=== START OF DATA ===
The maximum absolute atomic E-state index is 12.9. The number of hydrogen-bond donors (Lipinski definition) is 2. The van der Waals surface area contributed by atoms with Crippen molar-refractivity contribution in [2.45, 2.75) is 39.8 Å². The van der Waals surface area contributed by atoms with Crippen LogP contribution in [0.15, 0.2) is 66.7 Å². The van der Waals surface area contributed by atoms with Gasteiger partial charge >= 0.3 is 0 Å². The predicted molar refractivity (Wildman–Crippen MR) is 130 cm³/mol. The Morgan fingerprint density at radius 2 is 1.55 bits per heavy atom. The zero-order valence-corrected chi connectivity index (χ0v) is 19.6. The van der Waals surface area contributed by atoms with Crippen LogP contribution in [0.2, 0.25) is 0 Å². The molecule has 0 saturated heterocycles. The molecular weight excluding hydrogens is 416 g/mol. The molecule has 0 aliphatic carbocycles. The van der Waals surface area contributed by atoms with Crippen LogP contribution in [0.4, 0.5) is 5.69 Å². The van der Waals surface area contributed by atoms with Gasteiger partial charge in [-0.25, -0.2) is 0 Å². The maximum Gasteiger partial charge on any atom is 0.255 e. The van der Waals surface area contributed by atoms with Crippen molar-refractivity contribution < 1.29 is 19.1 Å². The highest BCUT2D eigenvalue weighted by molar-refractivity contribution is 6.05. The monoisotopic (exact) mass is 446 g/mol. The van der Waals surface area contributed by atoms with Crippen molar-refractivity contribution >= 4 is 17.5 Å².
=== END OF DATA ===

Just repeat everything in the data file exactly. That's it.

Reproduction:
The maximum absolute atomic E-state index is 12.9. The number of hydrogen-bond donors (Lipinski definition) is 2. The van der Waals surface area contributed by atoms with Crippen molar-refractivity contribution in [2.45, 2.75) is 39.8 Å². The van der Waals surface area contributed by atoms with Crippen LogP contribution in [0.15, 0.2) is 66.7 Å². The van der Waals surface area contributed by atoms with Gasteiger partial charge >= 0.3 is 0 Å². The predicted molar refractivity (Wildman–Crippen MR) is 130 cm³/mol. The Morgan fingerprint density at radius 2 is 1.55 bits per heavy atom. The zero-order valence-corrected chi connectivity index (χ0v) is 19.6. The van der Waals surface area contributed by atoms with Crippen LogP contribution in [0.2, 0.25) is 0 Å². The molecule has 0 saturated heterocycles. The molecular weight excluding hydrogens is 416 g/mol. The molecule has 0 aliphatic carbocycles. The van der Waals surface area contributed by atoms with Crippen LogP contribution in [0.4, 0.5) is 5.69 Å². The van der Waals surface area contributed by atoms with Gasteiger partial charge in [-0.25, -0.2) is 0 Å². The maximum Gasteiger partial charge on any atom is 0.255 e. The van der Waals surface area contributed by atoms with Crippen molar-refractivity contribution < 1.29 is 19.1 Å². The highest BCUT2D eigenvalue weighted by molar-refractivity contribution is 6.05. The monoisotopic (exact) mass is 446 g/mol. The van der Waals surface area contributed by atoms with Crippen molar-refractivity contribution >= 4 is 17.5 Å².